The race for the Democratic nomination looks like a two-person contest, pitting Hillary Clinton against Bernie Sanders. Former Maryland Gov. Martin O'Malley has struggled for months to gain traction, and polling shows him in an uncompetitive position in state and national polling.
But that doesn't mean O'Malley and his supporters are irrelevant. On the contrary, tonight they may very well represent the difference between winning or coming up short. The New York Times
published this report
about a week ago, and though it went largely overlooked, today is the day to re-read it.
Martin O'Malley has rarely broken above 5 percent in Iowa polls, but on caucus night he could be the most popular person in the room -- or, rather, his supporters will be, as activists for Hillary Clinton and Bernie Sanders desperately try to scoop them up. The arcane rules of Iowa's Democratic caucuses mean that most O'Malley supporters will be ruled "nonviable" if he does not get 15 percent support at a caucus; his supporters will then be up for grabs by another candidate. With polls showing the race between Mrs. Clinton and Mr. Sanders narrowing to a near tie, O'Malley supporters, along with attendees who enter their neighborhood caucuses undecided, could swing the results.
This gets a little complicated, but bear with me. When Iowa Democrats show up for their caucuses tonight, they'll break up into groups based on which candidate they prefer. In precincts in which O'Malley's support falls short of 15%, the former governor will be considered "non-viable," at which point O'Malley's supporters will be able to move to their second choice -- either Sanders or Clinton.
As a practical matter, that may very well lead to plenty of situations in which O'Malley backers give one of the top two candidates a meaningful boost. Based on the latest data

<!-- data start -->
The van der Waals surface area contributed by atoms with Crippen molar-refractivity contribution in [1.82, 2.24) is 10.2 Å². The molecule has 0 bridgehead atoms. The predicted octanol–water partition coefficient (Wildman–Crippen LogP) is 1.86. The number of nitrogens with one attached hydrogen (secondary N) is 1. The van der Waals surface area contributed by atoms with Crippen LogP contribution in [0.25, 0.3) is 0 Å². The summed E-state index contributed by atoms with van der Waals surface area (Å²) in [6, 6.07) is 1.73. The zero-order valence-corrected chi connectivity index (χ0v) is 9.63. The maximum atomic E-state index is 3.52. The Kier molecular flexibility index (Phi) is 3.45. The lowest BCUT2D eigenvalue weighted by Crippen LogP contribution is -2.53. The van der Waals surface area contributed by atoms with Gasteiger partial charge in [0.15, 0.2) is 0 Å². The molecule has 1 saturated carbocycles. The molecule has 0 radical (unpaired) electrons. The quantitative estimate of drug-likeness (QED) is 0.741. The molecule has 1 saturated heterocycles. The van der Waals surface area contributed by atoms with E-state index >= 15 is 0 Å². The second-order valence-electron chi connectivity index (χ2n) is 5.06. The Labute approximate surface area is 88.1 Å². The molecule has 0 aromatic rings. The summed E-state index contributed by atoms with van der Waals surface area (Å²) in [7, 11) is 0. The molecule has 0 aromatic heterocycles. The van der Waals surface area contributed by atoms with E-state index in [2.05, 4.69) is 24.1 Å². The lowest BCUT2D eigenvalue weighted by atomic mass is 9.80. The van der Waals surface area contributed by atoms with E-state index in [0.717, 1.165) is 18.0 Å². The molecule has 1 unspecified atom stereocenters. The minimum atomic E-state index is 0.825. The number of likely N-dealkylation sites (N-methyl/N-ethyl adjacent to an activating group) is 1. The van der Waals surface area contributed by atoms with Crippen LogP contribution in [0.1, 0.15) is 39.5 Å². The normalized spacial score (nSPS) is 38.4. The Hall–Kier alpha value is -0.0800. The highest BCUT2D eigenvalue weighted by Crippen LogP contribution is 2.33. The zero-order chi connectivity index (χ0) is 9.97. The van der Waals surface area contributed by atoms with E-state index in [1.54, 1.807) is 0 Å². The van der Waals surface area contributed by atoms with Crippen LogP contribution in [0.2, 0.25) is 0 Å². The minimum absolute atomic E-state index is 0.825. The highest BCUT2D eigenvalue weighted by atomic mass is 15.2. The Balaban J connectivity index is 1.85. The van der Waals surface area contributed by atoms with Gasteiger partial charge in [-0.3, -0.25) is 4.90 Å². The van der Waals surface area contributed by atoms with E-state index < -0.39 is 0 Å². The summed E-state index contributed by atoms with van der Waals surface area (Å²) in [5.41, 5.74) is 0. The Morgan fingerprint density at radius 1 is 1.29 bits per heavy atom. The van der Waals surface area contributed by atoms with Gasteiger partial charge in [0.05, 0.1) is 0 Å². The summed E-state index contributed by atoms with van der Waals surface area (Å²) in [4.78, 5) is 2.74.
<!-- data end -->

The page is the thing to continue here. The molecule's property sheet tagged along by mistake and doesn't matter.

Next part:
from Public Policy Polling, the Maryland Democrat's supporters generally prefer Sanders to Clinton, 57% to 27%, so this may represent an important edge for the senator during the caucuses themselves.
Of course, Clinton's team knows this, and BuzzFeed reported
over the weekend that her campaign has some tactics in mind that would help O'Malley -- and itself in the process.
The tactical move is rooted in the complex math of the Iowa caucuses Monday night, where the campaign is looking to defeat Sanders in a state whose caucus-goers have historically backed progressive challengers. A precinct captain, Jerome Lehtola, confirmed to BuzzFeed News that the campaign has trained precinct captains to release supporters to O'Malley if the move can make him "viable" without hurting Clinton. A Clinton aide said the campaign has trained more than 4,000 volunteer precinct captains to handle a host of different scenarios, including ones where caucus-goers are released to or recruited from another camp.
If, right about now, you're thinking that primaries are far less complicated than caucuses, you're absolutely correct.
: In case anyone's curious, the rule about the 15% threshold is unique to Iowa Democrats. There is no such rule
in the Republican caucuses.